What Good is the Order of Fallen Being, Anyway?

Jeremy Smith posted a trenchant comment to one of my essays here, Liberals Anonymous. In that essay, I said:

Liberalism errs about the order of being, and so disagrees with the world. It’s poor policy to argue with the universe, no? Yet that is just what liberalism does …

Jeremy made a really excellent point:

But the world is fallen. Nature is fallen. The UNIVERSE is fallen. … Not just liberalism, but Christianity itself “disagrees with the world.” “The order of being” of the world is also fallen. The world is not the final authority.

He’s perfectly correct, of course. “My Kingdom is not from this world.” What then is all this traditionalist talk about how the Good Society conforms itself to the Order of Being? Ought we not to live away from this world, and toward Heaven?

Yes.

But this is just what the world is doing; that’s the only reason it still manages to constitute itself a world from one moment to the next. If in order to continue in being the Fallen world were referring only to its own depraved past, and relying only on its own creative resources to cobble together a future, it would devolve almost instantly into chaos, as disparate creatures went each like sheep to his own disparate way. So it would dissolve. But it doesn’t dissolve. So that’s not what it’s doing. What the heck is going on, then?

Let’s unpack this.

The essence of the Fall, and of the creaturely turn toward sin, is the turn away from God as the superordinate source of order, in favor of something else. All sin then partakes on the one hand of pride, and on the other of idolatry. Each is ultimately an epistemological error. Pride errs in lending too much confidence to creaturely works of prehension; idolatry errs in its judgements about what is truly most important. Idolatry follows upon pride almost inevitably. Acts of sin carry these errors of knowledge into practice, actually realizing them. And when an error is realized in an actuality, so that it becomes an ineluctable fact of history, all other creatures – from quarks to seraphim – are thenceforth forevermore forced to reckon with it, and compensate for it. It’s a huge cost of participation in a Fallen world; a total pain in the neck, and – so far as our own poor creaturely powers are concerned – insuperable, when push comes to shove. We’re basically doomed. Such are the wages of sin.

Absent a Divine Fix, the result of creaturely self-reliance for a causal order is disastrous. For creatures operate perforce from a parochial perspective. No creature can therefore be competent to a comprehension of all things sufficient to a suggestion of a path forward, by which disparate creaturely events, each with its own peculiar take on things, may be coordinated to generate a coherent causal order.

But, thanks be to God, the Divine Providence is thus competent. To the extent then that there is a coherent causal order, it cannot be due to the operations of creatures, but only to the flux into the creation of the Divine Will, and, importantly, to the preponderant obedience of creaturely occasions thereto.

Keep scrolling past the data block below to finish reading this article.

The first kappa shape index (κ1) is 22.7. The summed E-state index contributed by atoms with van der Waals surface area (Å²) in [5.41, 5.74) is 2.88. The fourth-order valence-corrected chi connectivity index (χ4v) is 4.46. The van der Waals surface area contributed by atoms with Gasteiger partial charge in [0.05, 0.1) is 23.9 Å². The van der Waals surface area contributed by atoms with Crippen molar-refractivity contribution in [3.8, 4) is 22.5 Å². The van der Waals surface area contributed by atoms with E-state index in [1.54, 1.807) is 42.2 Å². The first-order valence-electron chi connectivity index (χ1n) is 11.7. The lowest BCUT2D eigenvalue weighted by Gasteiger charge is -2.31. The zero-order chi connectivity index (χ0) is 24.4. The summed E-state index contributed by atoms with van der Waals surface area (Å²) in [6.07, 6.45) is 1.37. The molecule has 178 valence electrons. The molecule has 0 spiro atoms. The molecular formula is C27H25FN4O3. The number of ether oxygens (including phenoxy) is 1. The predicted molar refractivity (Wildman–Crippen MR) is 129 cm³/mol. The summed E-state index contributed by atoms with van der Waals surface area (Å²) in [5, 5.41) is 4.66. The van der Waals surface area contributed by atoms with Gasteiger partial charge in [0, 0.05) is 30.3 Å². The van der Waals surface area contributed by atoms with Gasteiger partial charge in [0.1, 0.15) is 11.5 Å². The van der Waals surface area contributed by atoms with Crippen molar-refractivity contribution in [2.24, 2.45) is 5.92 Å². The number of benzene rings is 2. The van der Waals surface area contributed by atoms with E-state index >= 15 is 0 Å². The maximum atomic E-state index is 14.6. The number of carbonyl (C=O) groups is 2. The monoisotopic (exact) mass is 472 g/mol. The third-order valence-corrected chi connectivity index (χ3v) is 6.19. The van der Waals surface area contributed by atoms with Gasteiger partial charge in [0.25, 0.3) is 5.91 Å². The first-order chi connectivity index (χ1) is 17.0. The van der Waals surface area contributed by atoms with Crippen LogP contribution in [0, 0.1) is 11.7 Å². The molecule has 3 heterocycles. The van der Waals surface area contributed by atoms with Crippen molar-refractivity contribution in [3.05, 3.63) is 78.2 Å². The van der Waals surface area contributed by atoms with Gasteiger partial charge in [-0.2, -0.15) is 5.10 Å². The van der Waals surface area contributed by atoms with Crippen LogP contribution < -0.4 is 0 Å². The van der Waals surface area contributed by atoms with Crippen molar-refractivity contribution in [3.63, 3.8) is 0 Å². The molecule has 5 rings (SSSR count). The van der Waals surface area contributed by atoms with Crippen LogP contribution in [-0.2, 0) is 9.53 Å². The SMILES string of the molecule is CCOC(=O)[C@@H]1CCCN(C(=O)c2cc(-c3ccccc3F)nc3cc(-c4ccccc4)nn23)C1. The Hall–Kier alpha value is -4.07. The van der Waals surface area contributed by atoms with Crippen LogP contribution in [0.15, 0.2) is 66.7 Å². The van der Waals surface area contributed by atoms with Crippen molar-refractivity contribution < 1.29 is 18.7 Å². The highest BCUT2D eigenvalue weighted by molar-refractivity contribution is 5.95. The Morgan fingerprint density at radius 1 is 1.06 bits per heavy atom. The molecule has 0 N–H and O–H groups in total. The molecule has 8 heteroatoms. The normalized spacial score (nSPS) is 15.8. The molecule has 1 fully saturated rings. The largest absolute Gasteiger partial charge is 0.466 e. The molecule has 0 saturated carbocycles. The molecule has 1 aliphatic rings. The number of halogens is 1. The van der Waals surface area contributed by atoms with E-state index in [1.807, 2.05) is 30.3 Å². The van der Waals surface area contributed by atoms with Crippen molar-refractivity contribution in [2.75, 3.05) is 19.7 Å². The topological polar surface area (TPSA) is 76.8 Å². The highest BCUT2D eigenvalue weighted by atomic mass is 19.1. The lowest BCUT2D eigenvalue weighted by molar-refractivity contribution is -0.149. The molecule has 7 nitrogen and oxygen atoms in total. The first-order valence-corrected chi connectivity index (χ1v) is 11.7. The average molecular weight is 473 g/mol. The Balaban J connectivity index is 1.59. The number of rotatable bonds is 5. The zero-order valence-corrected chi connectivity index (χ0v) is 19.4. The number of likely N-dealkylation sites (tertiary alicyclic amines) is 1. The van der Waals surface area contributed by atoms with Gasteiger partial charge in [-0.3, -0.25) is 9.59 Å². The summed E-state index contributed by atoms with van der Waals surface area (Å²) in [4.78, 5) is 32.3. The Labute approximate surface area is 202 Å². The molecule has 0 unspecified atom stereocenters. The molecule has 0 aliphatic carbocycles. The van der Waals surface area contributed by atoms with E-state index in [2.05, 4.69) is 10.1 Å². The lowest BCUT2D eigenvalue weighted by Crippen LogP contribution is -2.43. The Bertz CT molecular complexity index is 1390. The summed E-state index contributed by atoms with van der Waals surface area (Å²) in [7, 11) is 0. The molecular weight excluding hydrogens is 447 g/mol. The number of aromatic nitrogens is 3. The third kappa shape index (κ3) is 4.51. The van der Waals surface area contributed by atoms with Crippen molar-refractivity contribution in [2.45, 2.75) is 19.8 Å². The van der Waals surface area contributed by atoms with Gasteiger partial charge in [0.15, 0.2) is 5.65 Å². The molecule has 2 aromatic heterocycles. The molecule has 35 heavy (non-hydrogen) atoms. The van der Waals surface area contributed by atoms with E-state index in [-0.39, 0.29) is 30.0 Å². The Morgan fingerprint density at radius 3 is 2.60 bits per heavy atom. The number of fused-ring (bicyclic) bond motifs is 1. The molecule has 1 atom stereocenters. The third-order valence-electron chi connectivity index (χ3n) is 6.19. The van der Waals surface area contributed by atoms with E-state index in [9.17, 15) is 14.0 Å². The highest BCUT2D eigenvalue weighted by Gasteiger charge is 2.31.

We may conclude that, while it is indeed Fallen and depraved, the created order is not utterly depraved, either in whole or in any of its parts. For, the utter depravation of a creature is just its utter annihilation; so long as a creature exists, it has and expresses at least that most basic good of mere existence, upon which all other excellences depend for their realization.

And creation is basically good, after all; creaturely existence is wonderful. We complain, but only about defects and derogations of creaturely life. If the Fall meant that the created order was just garbage, through and through, we wouldn’t complain. No one complains about a defect in a piece of garbage. Indeed, if the world was throughly garbage, we wouldn’t even exist to complain in the first place, because a totally bad world would totally fail to exist. Complaining, then, moaning and groaning – i.e., pain – is and can only be a feature of an actual existence that is basically delicious.  

The orderliness of the created order, then, however truly messed up it is, reflects truly the beauty of God. A creature’s disagreement with the created order is therefore compounded of two sorts of disagreements: a disagreement with the disagreeable depravation of God’s good Will for us, and a disagreement with that Will.

And, obviously, God’s Will preponderates at every occasion over any depravation thereof. How could it be otherwise? I mean, he’s God, right?

So a creature’s disagreement with even a depraved order of being is mostly a disagreement with God.

All right, so how does this high-falutin’ stuff connect with the reactionary’s practical mundane predicament? It means that in conforming ourselves and our societies to the ancient human social and biological order, to the natural order, the organic order that gave us rise, we do very well. It means that a disagreement with, e.g., the nisus to reproduce our Fallen humanity in this Fallen world, or with any of the many practical policies that support that reproduction – as patriarchy, social order, custom and law, tradition, heterosexuality, antipathy toward perversion thereof, the dutiful care and education of the young, true faithful and honest religion, attention to duty, loyalty to duly constituted authority, and so forth – is a disagreement with being as such, and with the Divine Will.

Not that we may be cocky about this, of course. That would be pride: Babel all over again. But at least we may avoid the worship of Death, and the cult of Moloch.

There are two further things I would say. First, if we abjure the Fallen world in favor of Pure Heaven, or some image of Heaven, we run the grave risk of committing the Gnostic error. Pride, yet again.